Turning to Tanit

Tanit was the chief goddess of Carthage, the one-time greatest rival of the Roman Empire. The city was founded by immigrants from Phoenicia, and was probably a Phoenician colony before turning to self-rule.

While Tanit is mostly associated with Carthage, which was located in what is now Tunisia, there’s some evidence that she was worshipped in Phoenicia as well. She was regarded as the consort of Baal Hamon, and her titles included “Name of Baal” and “Face of Baal.” It appears that she eventually eclipsed her husband in popularity, which I guess is bound to happen when you’re the public face of the administration. Now I can’t help imagining her as Eleanor Roosevelt, trying to disguise the fact that Baal suffers from polio.

She was the protector of Carthage, and a fertility and maritime deity. Tanit might have been a version of the goddess Astarte, although some temples clearly identify them as different, if related, individuals. Others, citing the similar name, think she might have derived from the Semitic war goddess Anath. It seems to me that most of these goddesses were pretty similar, although maybe that’s because we aren’t privy to the details that originally distinguished them. As Tanit was Queen of Heaven, the Greeks associated her with Hera, and the Romans called her Juno Caelestis. Her worship continued after the fall of Carthage, spreading into Spain, Malta, and Sardinia. Elegabalus, a third-century Roman Emperor from Syria, had a statue of Tanit installed in a temple to Juno. One symbol frequently associated with Tanit was a crude drawing of a woman in a dress with outstretched arms, made up of a triangle and a circle with a bar in the middle.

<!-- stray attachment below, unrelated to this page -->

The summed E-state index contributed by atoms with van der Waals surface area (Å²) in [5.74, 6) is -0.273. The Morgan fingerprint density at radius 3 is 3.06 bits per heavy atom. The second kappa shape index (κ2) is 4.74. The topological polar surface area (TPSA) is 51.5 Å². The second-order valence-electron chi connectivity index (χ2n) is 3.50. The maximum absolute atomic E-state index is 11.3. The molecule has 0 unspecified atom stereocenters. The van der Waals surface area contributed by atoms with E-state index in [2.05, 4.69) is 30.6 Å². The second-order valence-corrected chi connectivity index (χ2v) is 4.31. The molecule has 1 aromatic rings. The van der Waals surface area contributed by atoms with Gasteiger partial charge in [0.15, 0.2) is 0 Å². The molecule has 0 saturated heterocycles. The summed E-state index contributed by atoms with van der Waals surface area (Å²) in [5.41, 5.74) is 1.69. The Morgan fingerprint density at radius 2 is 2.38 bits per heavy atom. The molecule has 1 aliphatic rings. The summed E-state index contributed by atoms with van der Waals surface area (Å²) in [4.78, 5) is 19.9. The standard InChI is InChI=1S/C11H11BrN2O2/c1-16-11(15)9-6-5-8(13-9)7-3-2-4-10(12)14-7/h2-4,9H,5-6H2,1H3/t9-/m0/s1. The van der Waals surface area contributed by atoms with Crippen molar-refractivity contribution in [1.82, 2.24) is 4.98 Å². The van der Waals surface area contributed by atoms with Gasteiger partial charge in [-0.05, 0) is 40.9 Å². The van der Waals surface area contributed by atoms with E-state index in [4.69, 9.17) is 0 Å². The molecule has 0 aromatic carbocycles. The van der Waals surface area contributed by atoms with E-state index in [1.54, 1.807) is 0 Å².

As with other Semitic deities, Tanit was said to be a frequent recipient of child sacrifice. Most of these accusations were presented by their opponents in Judea and Rome, so their authenticity is somewhat in doubt. That said, it is possible that children were sacrificed to Tanit in times of crisis, or that babies who died of natural causes were used as sacrifices.

This entry was posted in African, Greek Mythology, History, Middle East, Mythology, Religion, Roman, Roman Empire, Semitic and tagged , , , , , , , , , , . Bookmark the permalink.

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